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Monday, 23 March 2015

An Interview with Matthew Avery Sutton, Keynote Speaker for the American Religious History Symposium, March 26

Randall Stephens

Roosevelts attending Christmas services,
St. Thomas Episcopal Church, Washington,
DC, 1934. Courtesy of the Library of Congress.
Matthew Avery Sutton is Edward R. Meyer Distinguished Professor of History at Washington State University.  He is the keynote speaker for the March 26th symposium on American Religious History.  (The event is co-sponsored by the Northumbria US History Research Group and Newcastle's Americas Research Group, Armstrong Building, Room 2.50, 3:30-6:15pm.  Read more on the event here.) Matt's keynote paper is titled: "American Apocalypse: A History of Modern Evangelicalism."

Matt is working on a new book tentatively titled FDR’s Army of Faith: Religion and Espionage in World War II (New York: Basic Books, 2019). He is the author of American Apocalypse: A History of Modern Evangelicalism (Belknap Press of Harvard University Press, 2014), Jerry Falwell and the Rise of the Religious Right: A Brief History with Documents (Bedford/St. Martin’s, 2012), and Aimee Semple McPherson and the Resurrection of Christian America (Harvard University Press, 2007). He has published articles in diverse venues ranging from the Journal of American History to the New York Times and has received fellowships from the National Endowment for the Humanities, the US Fulbright Commission, and the Woodrow Wilson Fellowship Foundation.

Below I ask Matt about his latest book, future research, and more.

Randall J. Stephens: What first got you interested in the topic of modern American evangelicalism?

Matthew Avery Sutton: I grew up in Southern California’s evangelical community and attended Christian schools. The further I moved away from the movement, the more fascinated I became with trying to make sense of its history. This particular book was inspired in part by an experience I had as a teenager. Along with some of the players on my high school basketball team, I attended a small prophecy seminar led by a layperson (the father of one of my teammates). After a day of seeing his evidence, including supposedly secret Israeli military documents, UN memos, and various articles about global news, I was sure that the Antichrist was alive and already working through the United Nations. Obviously, I was wrong. But making sense of what happened that day helped drive my interest in evangelical apocalypticism.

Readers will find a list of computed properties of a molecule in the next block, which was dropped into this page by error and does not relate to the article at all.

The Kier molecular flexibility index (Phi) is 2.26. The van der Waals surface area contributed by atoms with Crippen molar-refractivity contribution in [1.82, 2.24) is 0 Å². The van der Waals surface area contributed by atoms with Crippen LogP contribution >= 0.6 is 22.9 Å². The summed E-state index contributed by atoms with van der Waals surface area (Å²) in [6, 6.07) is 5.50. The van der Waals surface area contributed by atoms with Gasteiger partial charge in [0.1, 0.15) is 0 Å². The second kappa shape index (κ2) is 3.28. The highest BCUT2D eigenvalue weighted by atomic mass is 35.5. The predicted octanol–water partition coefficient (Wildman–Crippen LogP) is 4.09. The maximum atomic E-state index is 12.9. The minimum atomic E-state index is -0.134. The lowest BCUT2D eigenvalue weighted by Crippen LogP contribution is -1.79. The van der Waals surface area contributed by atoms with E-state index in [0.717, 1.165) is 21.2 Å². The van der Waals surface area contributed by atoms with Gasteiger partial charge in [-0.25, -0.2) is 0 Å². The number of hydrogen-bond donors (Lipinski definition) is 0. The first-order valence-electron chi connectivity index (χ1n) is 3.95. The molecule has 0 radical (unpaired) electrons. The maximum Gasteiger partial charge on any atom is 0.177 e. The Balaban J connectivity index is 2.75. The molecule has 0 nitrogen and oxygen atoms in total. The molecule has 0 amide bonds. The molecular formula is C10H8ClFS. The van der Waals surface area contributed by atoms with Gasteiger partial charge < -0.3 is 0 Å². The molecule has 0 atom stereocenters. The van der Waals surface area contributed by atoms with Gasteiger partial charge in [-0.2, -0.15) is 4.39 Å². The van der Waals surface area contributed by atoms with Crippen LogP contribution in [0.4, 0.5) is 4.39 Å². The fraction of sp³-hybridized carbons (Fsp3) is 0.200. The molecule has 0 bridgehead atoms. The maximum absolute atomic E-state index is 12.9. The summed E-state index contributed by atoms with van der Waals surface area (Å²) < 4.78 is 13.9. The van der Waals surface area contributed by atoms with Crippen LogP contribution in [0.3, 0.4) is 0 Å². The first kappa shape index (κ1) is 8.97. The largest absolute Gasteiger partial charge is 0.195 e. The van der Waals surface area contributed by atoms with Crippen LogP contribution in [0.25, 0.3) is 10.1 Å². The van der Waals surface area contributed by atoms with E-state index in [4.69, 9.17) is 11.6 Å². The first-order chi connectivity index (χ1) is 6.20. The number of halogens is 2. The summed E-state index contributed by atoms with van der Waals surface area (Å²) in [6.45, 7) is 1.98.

Stephens: How do you see your working fitting into the field of American history?

Sutton:
Basically, I am trying to bring to light the many ways in which religion has shaped the American past. A few central questions have driven my work over the course of my career. They include: how has religion functioned in ostensibly non-religious venues over the last 150 years (such as in American politics and popular culture)? How has religion shaped the ways certain groups of Americans have responded to the growth of the modern liberal state, economic challenges, and evolving geo-politics? How does religion intersect with race, gender, class, and sexual orientation in defining individuals’ lives? And finally, how does positioning American religions in a global context help us understand the trajectory of U.S. history?

Stephens: For historians, and especially those who work in non-US fields, how would you describe the significance of American evangelicalism and fundamentalism?


Sutton: Part of the significance lies in the simple fact that religion has had such a profound impact on U.S. history in general. We cannot makes sense of the American past without grappling with the place of faith in people’s lives. Then, to move specially to fundamentalism and evangelicalism, I argue that they have represented two of the most influential forms of American religion, shaping popular culture, politics, American foreign relations, and the culture wars, among many other aspects of American life.

Stephens: Is it right to label fundamentalists as "anti-modernists"?

Sutton: Not really. I follow the lead of Grant Wacker here, as well as of Timothy Gloege and Brendan Pietsch who each have wonderful books on fundamentalism forthcoming. They all argue quite persuasively that fundamentalism is another expression of modernism.  

Stephens: Could you say something about what you are currently working on for your next project?

Sutton: Sure. My new book project tentatively entitled FDR’s Army of Faith: Religion and Espionage in World War II (Basic Books, 2019) looks at the roles of missionaries and religious activists (fundamentalists, liberal Protestants, Catholics, and Jews) who engaged in espionage and covert activities during the war. They played an outsized role during the war both in terms of their direct contributions to the war effort and in the ways in which their actions encouraged American leaders to wed state security to religious freedom in order to justify American intervention abroad.

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